She rolled her chair over to the other desk and the computer there.  As, she started to look, I thought maybe I should try to mend fences back at the office. I gave the phone's receiver a hard look and then took in a deep breath:  "So, um, your bird and her gang helped me escape.  Does that mean you don't think I'm a bad guy?"

"Oh, well, Sarah Jane has her own ideas about things, you know, but I'm not very hung up on all this Natural versus Unnatural stuff, myself," Jack said.  "I mean, I guess I'm a little shocked that Spenser had a dragon trap in the basement.  Seems... paranoid."  His voice dropped a little bit and he added, "It makes me wonder what he's got up his sleeve for me, you know, should I go rogue."

I tried to imagine Jack 'going rogue.'  To be honest, I never entirely understood the extent of his powers.  I knew he was a Techno-Mage, but I wasn't always sure what that meant.  Still, he had a point I hadn't really considered.  "Yeah, when do you suppose he had that put in?"

"And who did he pay off to get all that gold?" Jack asked.  "I didn't think fairy got a long with trolls."

I had to laugh.  "I didn't know there were trolls."

"You've never talked to Francine in accounting?"

Right, because she was a troll.  "You do mean like troll-trolls, right? Not Internet trolls."

"Well, Francine is kind of both," Jack said.

I was about to say something sentimental, like how I missed out banter, when Gennieve made a happy little choking sound and jumped up.  I turned to look at her.  She pointed at the computer screen, her mouth still working excitedly but not making any coherent sounds.  I told Jack to hang on and set the receiver down to look at what was giving her apoplexy.  It was a grainy picture from the County Historical Society.  I recognized the diner in the picture, but where the clock tower should be was some kind of office building.  I couldn't quite see what this was so exciting at first, but then my eye honed in on the stone figurine at the top.  It was a kind of a gargoyle, except it was a giant American eagle, fierce and proud, looking judgmentally down on the street below.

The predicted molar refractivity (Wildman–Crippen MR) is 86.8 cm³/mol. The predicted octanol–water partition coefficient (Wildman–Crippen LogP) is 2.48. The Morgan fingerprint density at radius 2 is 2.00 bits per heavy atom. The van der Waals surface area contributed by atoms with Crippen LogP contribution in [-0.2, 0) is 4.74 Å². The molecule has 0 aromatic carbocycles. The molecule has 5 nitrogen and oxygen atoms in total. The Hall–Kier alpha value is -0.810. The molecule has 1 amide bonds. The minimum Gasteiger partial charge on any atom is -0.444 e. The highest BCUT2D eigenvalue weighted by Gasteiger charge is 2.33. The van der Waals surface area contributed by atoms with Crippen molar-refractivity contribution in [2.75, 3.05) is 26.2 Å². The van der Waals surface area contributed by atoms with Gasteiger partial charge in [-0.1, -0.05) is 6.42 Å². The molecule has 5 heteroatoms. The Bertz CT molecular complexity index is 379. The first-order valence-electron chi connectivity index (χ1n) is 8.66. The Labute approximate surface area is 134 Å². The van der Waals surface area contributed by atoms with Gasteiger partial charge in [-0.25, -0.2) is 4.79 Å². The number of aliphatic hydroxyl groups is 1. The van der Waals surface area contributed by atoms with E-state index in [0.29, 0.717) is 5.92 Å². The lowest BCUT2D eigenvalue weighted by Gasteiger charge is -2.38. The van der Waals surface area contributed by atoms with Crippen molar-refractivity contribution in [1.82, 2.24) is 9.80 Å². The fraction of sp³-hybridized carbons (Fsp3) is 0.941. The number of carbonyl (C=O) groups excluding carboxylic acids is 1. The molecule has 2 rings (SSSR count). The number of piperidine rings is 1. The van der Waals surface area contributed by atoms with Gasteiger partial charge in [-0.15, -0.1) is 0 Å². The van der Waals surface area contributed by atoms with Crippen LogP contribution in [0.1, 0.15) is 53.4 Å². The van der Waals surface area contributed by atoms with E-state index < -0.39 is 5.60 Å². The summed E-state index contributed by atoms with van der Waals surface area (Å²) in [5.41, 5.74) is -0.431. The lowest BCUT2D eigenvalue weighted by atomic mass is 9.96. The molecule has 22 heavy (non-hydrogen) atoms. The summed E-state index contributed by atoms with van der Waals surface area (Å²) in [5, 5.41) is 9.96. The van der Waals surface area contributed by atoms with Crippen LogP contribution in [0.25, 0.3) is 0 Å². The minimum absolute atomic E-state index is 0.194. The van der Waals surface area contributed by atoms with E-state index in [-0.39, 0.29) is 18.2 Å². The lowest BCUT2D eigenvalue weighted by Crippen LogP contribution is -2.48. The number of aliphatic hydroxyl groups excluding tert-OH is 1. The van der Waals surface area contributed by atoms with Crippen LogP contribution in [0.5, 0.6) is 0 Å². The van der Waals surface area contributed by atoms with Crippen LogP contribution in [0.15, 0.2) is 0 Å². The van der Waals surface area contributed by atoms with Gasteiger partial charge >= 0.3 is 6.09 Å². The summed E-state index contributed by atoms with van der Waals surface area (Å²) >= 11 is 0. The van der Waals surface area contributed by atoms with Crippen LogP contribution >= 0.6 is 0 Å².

I was pretty sure we were looking at our suspect.

I ran back to the phone and asked Jack, "How does a stone statue come to life?  I mean, is it possible?"

"Of course it's possible.  Have you never heard of Pygmalion?"

I thought maybe I knew the story from my Greek mythology class in 6th Grade, something about a statue coming to life? It didn't really matter, so long as it was a possibility.  "Can you talk to Spenser?  Maybe make him not hate me?  I think I'm starting to put this together and, you know, I'm not an investigator."  Jack was silent for a long moment, so long, in fact, that I started to worry he'd hung up on me and I'd missed it somehow, "Jack?"

Then he let out a sigh.  "I think maybe we're on our own," he said.  "The Internal Affairs demons aren't very... that is, I think if he gets involved, they will, too."

We didn't want that.  Plus, I wasn't sure Gennieve could really handle meeting two demons.  "Are you coming, at least?"

"Oh." He sounded startled to be asked.  "Oh, yes, of course.  I'm on my way."